Up for Debate
Local politicos, stalwart partisans and even a few undecided voters convened Tuesday night to watch the second debate between senators John McCain and Barack Obama at WOSU @ COSI.
In addition to viewing the televised action at Belmont University in Nashville, Talk of the Nation host Neal Conan and NPR political director Ken Rudin conducted an interactive discussion before and a special live broadcast after the debate. Conan's show also was broadcast live from the WOSU studio on Wednesday.
One Columbus resident asked the good-humored journalists if Columbus really was "the epicenter of the epicenter of the epicenter," and the buzzing confines of the science museum certainly felt that way an hour before the Democratic and Republican hopefuls took the stage for their second war of words.
At times, Conan and Rudin localized campaign issues, fielding questions about Ohio's electoral importance and election-protection issues that became national news in 2000 and 2004. The main focus, though, was on a global financial crisis that has created headlines and headaches for millions of Americans.
The presidential debate, less than a month before the election, came just hours after the bell sounded on another abysmal day on Wall Street.
"Neither Ken nor I are economic analysts -- though we play ones on the radio," Conan joked during a Q&A session.
Still, both men correctly predicted that the economy would be the No.-1 issue -- and that foreign-policy matters slated to fill half of the 90-minute debate would struggle desperately for face time. The two also touched on negativity in recent campaign ads, accuracy of polling results and benefits of the town-hall format.
The late-September poll conducted by The Dispatch historically has been an accurate barometer of how Ohio votes. Here are results from the mail survey of 2,262 likely voters from Sept. 24-Oct. 3.
Whom do you plan to vote for in the presidential election?
All others: 1%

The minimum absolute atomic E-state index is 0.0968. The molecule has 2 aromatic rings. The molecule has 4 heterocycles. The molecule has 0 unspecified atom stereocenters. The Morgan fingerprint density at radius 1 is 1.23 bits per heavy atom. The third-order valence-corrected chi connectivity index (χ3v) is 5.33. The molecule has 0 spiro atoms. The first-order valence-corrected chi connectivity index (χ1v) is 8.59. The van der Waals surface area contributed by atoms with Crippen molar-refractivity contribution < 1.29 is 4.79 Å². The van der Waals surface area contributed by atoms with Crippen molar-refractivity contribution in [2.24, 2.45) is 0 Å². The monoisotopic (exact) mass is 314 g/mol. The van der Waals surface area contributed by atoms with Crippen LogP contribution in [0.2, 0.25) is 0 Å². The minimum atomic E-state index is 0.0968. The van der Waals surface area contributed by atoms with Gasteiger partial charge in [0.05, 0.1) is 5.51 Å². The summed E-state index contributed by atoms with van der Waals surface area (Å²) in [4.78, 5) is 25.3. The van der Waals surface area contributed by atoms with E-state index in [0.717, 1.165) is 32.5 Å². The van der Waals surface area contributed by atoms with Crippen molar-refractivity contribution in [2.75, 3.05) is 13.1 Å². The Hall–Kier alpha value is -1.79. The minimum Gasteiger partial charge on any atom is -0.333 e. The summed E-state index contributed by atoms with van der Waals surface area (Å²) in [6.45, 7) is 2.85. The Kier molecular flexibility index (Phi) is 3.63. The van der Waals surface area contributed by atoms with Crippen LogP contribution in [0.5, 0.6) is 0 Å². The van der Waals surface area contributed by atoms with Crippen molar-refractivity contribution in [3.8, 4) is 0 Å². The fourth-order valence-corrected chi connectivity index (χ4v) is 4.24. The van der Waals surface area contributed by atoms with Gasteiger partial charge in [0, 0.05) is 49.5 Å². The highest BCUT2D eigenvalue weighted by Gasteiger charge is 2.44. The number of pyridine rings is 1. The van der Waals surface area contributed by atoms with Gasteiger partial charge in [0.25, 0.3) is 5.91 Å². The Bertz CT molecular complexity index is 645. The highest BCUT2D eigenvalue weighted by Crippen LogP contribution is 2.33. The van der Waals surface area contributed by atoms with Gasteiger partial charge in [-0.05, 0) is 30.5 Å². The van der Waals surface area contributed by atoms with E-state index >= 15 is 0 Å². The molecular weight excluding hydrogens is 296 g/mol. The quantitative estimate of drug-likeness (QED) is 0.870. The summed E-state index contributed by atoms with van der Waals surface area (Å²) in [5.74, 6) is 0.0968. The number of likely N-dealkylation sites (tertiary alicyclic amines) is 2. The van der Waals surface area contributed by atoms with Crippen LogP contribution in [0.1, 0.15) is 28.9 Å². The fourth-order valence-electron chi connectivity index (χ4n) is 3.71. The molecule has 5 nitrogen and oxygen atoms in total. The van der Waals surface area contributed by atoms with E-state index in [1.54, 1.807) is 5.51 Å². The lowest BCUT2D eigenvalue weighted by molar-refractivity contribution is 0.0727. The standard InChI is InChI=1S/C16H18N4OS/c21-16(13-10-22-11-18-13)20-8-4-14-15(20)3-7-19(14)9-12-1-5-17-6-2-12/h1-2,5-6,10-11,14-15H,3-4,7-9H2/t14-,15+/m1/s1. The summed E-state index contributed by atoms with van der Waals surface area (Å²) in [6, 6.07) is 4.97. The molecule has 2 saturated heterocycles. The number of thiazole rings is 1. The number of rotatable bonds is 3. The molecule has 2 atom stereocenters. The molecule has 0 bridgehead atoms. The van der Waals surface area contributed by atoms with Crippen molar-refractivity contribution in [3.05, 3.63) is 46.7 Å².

Who is more likely to bring about the change this country needs?
All others: 5%
Audience members and hosts held some hope that it would be harder for candidates to sidestep questions posed by citizens than it was for, say, Alaska Gov. Sarah Palin to bypass those posed by moderator Gwen Ifill during last week's vice-presidential debate.
That wasn't always the case Tuesday.
Candidates sparred over the unprecedented financial bailout plan, energy policy, health care and protecting U.S. interests from Iran, al-Qaeda and North Korea. Largely, the debate decomposed into circular rhetoric, nitpicking and cumbersome discussion of voting records.
In rare moments of surprise, McCain was the first to bring up alternative energy, Obama the first to mention terrorist attacks.
Moderator Tom Brokaw was visibly flustered at the candidates' complete disregard for protocol that had been rigorously negotiated by the two campaigns.
His constant reminder of time limits received laughs from a COSI crowd that was soundly in Obama's camp but gave McCain applause for several statements on health-care expense and military service.
"I was very pleased that so many people stuck around for so long," said Jane Scott, executive director of the Columbus Metropolitan Club, which hosted the event as part of its CMCpm series. "It was a very engaged audience. The people we have at our events generally respect the political process."